Independence Day weekend 2002 found CORE and its guests declaring Independence from the Pavement and riding the Tuscarora Trail along the mountaintop between VA and WV.
This trail is also called Stateline, County Line and Walking Stick Trail following an earlier ride and the preponderance of that particular insect in the lead Jeep.
” The off camber aspects of the trail added a little adrenaline to any obstacle we encountered.”
Along for the ride this time were:
- Gil Campos, 99 TJ, CORE
- Chad and Dawn Perry, 99 TJ, CORE
- Bob Jaeger, 99 Ranger, CORE
- Keith Holman, 91 S-10 Blazer, CORE and
- Mike Volpe, 88 S-15 Pickup, Guest
This ride came about in large part because Gil had wanted to do this again and he and Sherrie were spending the long weekend camped out in the area. Sherrie decided on Saturday morning to stay in camp and watch the Wheel Chock (their Yorkie named Missy). She missed a treat, as did you, if you weren’t there.
We assembled at the West End Market at the western edge of Strasburg VA. After a week of silence, Bob and Mike V. announced they would come along on Friday. We talked about the usual stuff including the likelihood of winning the ATV being raffled off there.
The weather was hot and clear. I was looking for signs of fires since the trail had been reported closed earlier this year due to forest fire activiity. Apparently, the trail had been closed only as a precaution since there was no evidence of recent fires although there were a couple of wide spots in the trail that I didn’t remember from past excursions.
With Gil in the lead, we pulled off the pavement into the clearing to allow for time to air down, disconnect and lock hubs for those folks who do that sort of thing. I offered to assist as the others aired down but was declined by all. I guess my efficiency at that task from Potts Jeep Road the previous weekend had folks intimidated. 😉
I took the lead position as I was the only one who had remembered camera for this trip and wanted to make sure that a record made it to electrons. Chad and Dawn were next which gave Chad a good position for GM bashing, for good measure Mike V. followed them, then Bob Jaeger and bringing up the rear was Gil in the only winch-equipped vehicle. (For the record, although Dawn drives a Blazer and we originally met Chad through the S10 group, he’s not their biggest fan. Unlike some of our members though, he figures his potshots have more potency when he’s actually on the trail sniping instead of behind a keyboard!) [That one’s for Mike K. When you gonna get off the pavement there fellow?]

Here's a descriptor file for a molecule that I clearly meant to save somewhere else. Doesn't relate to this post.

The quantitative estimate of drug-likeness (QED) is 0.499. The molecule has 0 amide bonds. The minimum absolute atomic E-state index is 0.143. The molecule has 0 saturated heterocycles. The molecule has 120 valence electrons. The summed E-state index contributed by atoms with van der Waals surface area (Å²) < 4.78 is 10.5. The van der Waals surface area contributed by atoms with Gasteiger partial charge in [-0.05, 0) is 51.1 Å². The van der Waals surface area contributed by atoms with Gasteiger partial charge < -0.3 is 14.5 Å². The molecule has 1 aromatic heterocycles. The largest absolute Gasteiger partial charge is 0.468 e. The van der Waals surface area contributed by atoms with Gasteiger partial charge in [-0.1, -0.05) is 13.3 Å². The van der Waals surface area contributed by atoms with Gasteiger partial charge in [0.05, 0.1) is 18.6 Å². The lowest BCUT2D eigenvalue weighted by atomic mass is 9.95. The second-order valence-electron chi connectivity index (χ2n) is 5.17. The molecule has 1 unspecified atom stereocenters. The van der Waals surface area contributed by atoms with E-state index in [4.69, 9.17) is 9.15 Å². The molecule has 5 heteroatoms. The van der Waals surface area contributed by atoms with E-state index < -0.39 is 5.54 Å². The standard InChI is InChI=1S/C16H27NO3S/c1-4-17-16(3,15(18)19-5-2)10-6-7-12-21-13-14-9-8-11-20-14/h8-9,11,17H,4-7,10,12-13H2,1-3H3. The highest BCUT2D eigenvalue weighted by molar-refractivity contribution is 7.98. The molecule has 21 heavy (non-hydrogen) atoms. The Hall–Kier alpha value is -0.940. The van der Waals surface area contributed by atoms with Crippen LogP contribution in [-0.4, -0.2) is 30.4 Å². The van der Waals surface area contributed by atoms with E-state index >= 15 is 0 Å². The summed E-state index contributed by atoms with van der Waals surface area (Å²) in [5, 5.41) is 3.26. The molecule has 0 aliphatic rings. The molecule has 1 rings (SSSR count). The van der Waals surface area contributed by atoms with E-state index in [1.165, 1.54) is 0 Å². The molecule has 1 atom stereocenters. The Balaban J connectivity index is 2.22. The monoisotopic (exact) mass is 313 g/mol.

As we rode along, our first difficulties were encountered by Mike who required a bit of extra effort to climb a loose dirt and rock incline but worked his way on up. Bob then seemed to be having an uncharacteristic amount of trouble climbing the same spot.
The second similar incline just proved to be too much for Bob’s Ranger so all came back to watch and provide assistance. After a fair amount of troubleshooting and education of all in the intricacies of the Ranger 4wd system, the conclusion was reached that his Ranger was only pulling halfway, in other words, the front axle was not pulling. Bob weighed parking and riding with someone else as the trail would get rougher from there but decided he was better off heading back out to pavement. So we said goodbye to Bob as he headed back. (By the way, he called to us on the CB to let us know he had reached pavement uneventfully.)
Realizing how far downhill we had all walked to where Bob’s truck was diagnosed, we found that it’s not just age and smoking that make guys huff and puff when climbing a hill on foot. I think I’ll stay in the truck next time!
Occasionally lifting a tire on the two IFS vehicles, we proceeded on. The power line crossing was gorgeous with a clear view into both VA and WV, but if you’re ever run it before, you know it can be a bit unnerving as the land jsut drops away on BOTH sides of the mountain. Mike called for a spot but drove through without any assistance other than two folks standing on either side of the trail to give some anchors to the great sky view.
Just past that, Chad and Dawn found the line stopping to put them in a spot laoded with bees. No stings for either but we were more careful after that as to where folks got stopped.
A little further down the trail, we were reminiscing about various spots where someone had gotten body damage by sliding off the trail to one side or the other. The off camber aspects of the trail added a little adrenaline to any obstacle we encountered. In general, going in, you tend to be off camber and leaning to the right. Obviously, that changes on the way out.
We continued along to the turnaround spot with more stories of what had happened here or there on prior trips. At the turnaround, we all ate lunch. (By the way, Bob, Chad says thanks for the sandwich!) We walked on from there to see why this spot was the turnaround. Chad and Gil debated the feasibility fo goingin further but both decided to save those attempts for another day.
The trip back shifted all the off camber spots in the opposite direction. Somehow, leaning into the vehicle is a very different ride than leaning out. A few of the spots where there had been some bumping on the way in were a bit more challenging in this direction.
We carefully avoided the spot with the bees and the power line crossing was a little easier the second time through.
We stopped just shy of the highway to reconnect and unlock and for Gil to remount the doors. One more stop at the West End Market along with a generous invite from Gil and Sherrie to come eat at their place in the woods and we were all on our way for other placesand other people.
Another good weekend…but then any day wheelin’ is better than a good day on pavement.
Trail report written by Keith Holman. Pictures courtesy of Keith Holman.